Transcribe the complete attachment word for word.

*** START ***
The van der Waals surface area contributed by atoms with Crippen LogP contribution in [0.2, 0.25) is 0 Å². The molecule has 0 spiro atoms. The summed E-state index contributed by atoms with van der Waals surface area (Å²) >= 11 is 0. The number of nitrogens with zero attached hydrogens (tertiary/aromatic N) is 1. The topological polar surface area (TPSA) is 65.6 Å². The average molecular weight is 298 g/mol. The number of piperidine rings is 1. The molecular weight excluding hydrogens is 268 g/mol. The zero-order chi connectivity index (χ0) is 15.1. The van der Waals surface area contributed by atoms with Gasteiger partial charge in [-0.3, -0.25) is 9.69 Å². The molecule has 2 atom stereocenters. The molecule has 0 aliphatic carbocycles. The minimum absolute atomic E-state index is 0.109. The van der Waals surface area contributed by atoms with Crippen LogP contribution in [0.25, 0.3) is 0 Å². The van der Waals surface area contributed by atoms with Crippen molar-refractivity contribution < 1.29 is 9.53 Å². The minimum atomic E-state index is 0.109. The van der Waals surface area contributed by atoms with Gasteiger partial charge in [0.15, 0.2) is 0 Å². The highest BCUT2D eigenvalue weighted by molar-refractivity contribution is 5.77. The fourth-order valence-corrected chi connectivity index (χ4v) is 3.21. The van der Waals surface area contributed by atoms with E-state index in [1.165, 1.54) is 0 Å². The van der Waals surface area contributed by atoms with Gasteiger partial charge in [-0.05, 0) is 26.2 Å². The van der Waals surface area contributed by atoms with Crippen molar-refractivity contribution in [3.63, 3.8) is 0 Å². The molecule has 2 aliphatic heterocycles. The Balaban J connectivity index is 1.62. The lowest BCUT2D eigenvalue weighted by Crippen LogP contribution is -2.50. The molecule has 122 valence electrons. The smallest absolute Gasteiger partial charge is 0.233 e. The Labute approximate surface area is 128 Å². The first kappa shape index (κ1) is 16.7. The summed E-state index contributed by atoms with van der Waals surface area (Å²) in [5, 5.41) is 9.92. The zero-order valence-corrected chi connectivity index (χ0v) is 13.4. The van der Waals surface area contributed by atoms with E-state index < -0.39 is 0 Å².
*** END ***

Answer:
The van der Waals surface area contributed by atoms with Crippen LogP contribution in [0.2, 0.25) is 0 Å². The molecule has 0 spiro atoms. The summed E-state index contributed by atoms with van der Waals surface area (Å²) >= 11 is 0. The number of nitrogens with zero attached hydrogens (tertiary/aromatic N) is 1. The topological polar surface area (TPSA) is 65.6 Å². The average molecular weight is 298 g/mol. The number of piperidine rings is 1. The molecular weight excluding hydrogens is 268 g/mol. The zero-order chi connectivity index (χ0) is 15.1. The van der Waals surface area contributed by atoms with Gasteiger partial charge in [-0.3, -0.25) is 9.69 Å². The molecule has 2 atom stereocenters. The molecule has 0 aliphatic carbocycles. The minimum absolute atomic E-state index is 0.109. The van der Waals surface area contributed by atoms with Crippen LogP contribution in [0.25, 0.3) is 0 Å². The van der Waals surface area contributed by atoms with Crippen molar-refractivity contribution < 1.29 is 9.53 Å². The minimum atomic E-state index is 0.109. The van der Waals surface area contributed by atoms with Gasteiger partial charge in [0.15, 0.2) is 0 Å². The highest BCUT2D eigenvalue weighted by molar-refractivity contribution is 5.77. The fourth-order valence-corrected chi connectivity index (χ4v) is 3.21. The van der Waals surface area contributed by atoms with E-state index in [1.165, 1.54) is 0 Å². The van der Waals surface area contributed by atoms with Gasteiger partial charge in [-0.05, 0) is 26.2 Å². The van der Waals surface area contributed by atoms with Crippen molar-refractivity contribution in [3.63, 3.8) is 0 Å². The molecule has 2 aliphatic heterocycles. The Balaban J connectivity index is 1.62. The lowest BCUT2D eigenvalue weighted by Crippen LogP contribution is -2.50. The molecule has 122 valence electrons. The smallest absolute Gasteiger partial charge is 0.233 e. The Labute approximate surface area is 128 Å². The first kappa shape index (κ1) is 16.7. The summed E-state index contributed by atoms with van der Waals surface area (Å²) in [5, 5.41) is 9.92. The zero-order valence-corrected chi connectivity index (χ0v) is 13.4. The van der Waals surface area contributed by atoms with E-state index < -0.39 is 0 Å².